This past month we experienced the first storage injections of the season and the first monthly gain of 159 Bcf since the beginning of the heating season. Natural gas in storage is currently at 981 Bcf, almost one Tcf below the five year average figure (50% below) and 790 Bcf below last year’s level (45% below).
Weather forecasts are encouraging for the next 60 days. Temperatures are expected to stay in normal ranges during the next two months with limited seasonal energy demands. If this weather trend proves true and continues into July, we could see a boost in storage injections because production continues to set records. A month ago, NOAA was predicting summer temperatures hotter than normal by at least 5% as they compare to the 30-year average and definitely hotter than last year. Only time will tell.
Natural Gas Production and Pricing
Let’s revisit the facts stated previously: The natural gas storage inventory is the lowest it has been over the last eleven years, check. Current temperatures do not allow for a robust start of the shoulder season injections, check. Industrial demand for natural gas is rising, check. Several nuclear plants are retiring, check. The upcoming summer weather cooling demand is projected to be higher than last year and we have not experienced an active hurricane season for some time, check. Five for five in any other category would have been great but in this case it is of great concern.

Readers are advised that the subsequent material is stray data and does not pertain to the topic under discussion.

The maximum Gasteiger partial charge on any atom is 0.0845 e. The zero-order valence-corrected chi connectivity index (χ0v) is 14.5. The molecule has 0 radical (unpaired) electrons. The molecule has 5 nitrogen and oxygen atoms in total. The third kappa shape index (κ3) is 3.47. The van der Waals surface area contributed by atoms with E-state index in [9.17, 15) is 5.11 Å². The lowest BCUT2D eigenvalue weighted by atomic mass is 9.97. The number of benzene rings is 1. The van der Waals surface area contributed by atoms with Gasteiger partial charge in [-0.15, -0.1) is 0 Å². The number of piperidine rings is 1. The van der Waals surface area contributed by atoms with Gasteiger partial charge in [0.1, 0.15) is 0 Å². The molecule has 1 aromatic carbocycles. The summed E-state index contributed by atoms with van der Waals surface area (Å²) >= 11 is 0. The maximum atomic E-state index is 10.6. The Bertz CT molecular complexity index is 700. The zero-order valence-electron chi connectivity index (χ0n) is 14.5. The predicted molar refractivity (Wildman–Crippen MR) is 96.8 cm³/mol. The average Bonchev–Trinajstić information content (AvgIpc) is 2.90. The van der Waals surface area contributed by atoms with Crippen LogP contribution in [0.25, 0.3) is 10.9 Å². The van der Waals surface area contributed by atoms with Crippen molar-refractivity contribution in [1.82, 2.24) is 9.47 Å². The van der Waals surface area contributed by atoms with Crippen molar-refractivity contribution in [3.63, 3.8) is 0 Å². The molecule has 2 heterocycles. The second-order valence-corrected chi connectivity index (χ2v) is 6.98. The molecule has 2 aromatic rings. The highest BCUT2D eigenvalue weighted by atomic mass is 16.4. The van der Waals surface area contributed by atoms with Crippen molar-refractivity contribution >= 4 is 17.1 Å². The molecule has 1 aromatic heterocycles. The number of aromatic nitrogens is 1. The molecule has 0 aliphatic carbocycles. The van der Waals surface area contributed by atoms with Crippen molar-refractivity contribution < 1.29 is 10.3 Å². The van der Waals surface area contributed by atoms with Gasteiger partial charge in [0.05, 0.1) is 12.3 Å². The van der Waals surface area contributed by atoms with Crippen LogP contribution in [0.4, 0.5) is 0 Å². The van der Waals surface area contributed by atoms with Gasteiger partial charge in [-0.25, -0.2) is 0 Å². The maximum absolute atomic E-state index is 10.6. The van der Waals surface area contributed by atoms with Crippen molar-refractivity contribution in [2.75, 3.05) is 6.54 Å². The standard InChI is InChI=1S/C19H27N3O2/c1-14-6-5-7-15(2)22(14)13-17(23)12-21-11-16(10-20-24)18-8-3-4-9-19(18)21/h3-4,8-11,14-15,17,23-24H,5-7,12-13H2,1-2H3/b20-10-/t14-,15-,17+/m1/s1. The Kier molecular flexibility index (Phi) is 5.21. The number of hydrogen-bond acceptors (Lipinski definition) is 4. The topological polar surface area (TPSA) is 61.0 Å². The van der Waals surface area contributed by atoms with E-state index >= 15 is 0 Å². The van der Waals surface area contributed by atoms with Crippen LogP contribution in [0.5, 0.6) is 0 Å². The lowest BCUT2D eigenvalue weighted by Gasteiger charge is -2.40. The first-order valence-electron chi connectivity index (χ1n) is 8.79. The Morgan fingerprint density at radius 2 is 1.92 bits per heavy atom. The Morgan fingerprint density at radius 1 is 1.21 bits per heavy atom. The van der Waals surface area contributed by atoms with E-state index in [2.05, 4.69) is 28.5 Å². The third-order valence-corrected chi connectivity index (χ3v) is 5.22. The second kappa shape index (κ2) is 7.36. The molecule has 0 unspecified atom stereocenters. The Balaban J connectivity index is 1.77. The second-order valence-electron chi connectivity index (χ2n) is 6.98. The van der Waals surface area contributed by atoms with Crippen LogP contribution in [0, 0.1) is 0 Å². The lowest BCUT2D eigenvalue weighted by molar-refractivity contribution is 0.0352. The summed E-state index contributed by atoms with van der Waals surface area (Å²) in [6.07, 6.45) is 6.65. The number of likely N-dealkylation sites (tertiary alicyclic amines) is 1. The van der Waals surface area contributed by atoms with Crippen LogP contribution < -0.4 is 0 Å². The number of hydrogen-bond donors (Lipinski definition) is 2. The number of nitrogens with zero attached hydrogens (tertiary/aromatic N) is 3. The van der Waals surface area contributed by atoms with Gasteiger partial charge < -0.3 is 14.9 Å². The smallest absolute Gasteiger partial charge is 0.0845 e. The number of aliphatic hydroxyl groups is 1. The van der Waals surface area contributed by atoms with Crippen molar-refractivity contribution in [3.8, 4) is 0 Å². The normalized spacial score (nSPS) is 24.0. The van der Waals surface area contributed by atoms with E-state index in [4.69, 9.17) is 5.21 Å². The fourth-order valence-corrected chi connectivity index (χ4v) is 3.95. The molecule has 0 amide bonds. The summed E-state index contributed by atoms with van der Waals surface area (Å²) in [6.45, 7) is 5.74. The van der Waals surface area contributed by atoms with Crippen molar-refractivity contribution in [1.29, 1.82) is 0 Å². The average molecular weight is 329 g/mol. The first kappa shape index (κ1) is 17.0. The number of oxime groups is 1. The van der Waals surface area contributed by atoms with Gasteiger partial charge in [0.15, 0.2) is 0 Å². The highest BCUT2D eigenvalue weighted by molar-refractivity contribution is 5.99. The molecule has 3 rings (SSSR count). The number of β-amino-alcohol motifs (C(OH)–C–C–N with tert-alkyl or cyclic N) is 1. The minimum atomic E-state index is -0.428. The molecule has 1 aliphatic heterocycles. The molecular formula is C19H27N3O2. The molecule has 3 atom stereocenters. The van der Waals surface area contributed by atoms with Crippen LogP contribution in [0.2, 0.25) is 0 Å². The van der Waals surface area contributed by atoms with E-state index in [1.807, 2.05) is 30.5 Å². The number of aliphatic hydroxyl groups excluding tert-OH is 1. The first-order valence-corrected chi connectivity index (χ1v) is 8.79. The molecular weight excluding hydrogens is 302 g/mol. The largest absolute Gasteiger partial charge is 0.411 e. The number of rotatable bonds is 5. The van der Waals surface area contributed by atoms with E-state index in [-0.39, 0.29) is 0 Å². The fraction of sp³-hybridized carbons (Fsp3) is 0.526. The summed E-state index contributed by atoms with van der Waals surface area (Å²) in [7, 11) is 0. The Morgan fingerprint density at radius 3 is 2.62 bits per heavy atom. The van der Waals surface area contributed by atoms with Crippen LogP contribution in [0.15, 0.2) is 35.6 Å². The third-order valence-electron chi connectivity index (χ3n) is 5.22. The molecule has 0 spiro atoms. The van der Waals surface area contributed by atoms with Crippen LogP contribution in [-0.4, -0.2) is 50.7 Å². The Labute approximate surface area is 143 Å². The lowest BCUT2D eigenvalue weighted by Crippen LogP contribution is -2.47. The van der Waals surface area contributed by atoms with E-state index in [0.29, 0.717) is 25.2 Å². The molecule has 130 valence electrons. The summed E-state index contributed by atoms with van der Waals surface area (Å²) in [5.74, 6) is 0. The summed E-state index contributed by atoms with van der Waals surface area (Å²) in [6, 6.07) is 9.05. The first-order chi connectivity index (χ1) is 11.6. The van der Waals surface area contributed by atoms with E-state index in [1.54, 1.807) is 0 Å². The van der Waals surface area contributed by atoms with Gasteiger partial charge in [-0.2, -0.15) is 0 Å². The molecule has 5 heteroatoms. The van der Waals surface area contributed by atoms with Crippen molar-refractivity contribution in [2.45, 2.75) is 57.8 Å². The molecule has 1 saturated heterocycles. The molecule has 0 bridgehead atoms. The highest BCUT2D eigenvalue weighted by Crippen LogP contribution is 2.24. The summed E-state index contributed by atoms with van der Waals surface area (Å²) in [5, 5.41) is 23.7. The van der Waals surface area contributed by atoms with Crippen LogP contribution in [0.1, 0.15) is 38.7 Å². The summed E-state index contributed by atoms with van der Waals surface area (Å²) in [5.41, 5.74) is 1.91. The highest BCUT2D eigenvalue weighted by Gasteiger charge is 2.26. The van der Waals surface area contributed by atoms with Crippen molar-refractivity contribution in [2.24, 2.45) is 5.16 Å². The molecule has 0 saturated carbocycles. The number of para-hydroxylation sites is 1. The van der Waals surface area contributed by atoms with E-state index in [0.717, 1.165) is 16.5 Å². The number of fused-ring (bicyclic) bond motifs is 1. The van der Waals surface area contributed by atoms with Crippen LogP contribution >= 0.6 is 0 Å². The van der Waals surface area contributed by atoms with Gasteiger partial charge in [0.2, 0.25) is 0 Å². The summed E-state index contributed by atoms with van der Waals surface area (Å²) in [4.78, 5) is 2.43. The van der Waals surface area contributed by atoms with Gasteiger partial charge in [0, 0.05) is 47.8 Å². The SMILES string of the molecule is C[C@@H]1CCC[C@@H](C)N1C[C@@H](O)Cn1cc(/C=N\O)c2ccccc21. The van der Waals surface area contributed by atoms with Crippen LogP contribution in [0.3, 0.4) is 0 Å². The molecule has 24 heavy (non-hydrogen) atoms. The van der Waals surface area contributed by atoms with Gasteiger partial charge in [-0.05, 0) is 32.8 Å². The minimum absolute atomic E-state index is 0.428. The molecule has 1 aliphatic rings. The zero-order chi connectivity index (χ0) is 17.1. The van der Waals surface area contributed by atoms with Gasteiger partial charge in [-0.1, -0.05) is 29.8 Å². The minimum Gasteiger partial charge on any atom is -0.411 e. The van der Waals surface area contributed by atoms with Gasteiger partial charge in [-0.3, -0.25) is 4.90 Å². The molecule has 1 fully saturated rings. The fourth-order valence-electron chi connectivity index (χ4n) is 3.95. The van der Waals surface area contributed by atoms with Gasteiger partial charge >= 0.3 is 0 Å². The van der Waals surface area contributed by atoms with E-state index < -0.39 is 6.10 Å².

Early this week the May 2014 natural gas contract settled at a price of $4.795 per MMBtu, a 5% increase from last month’s figure. The May settlement was 16% higher than last year’s May settlement. The NYMEX natural gas price curve depicted below includes a polynomial trend line curve which continues to show a sustained upward trend. The weather will continue to be the driving factor behind future pricing inclusive of the additional factors listed above.
Despite a great reduction in the active US natural gas rig count (currently at 310 rigs), production is still running at 67 Bcf per day, a record amount. Our actual rig count is down by 59% compared to the five year average of 758 but shale gas is definitely pulling us through with 15.7 Bcf daily coming just from the Marcellus shale.
A positive outcome of the higher natural gas prices is that they have helped reduce demand from power generators by 7% compared to last year. If prices remain at current levels we do not see much switching coming from current coal burning plants.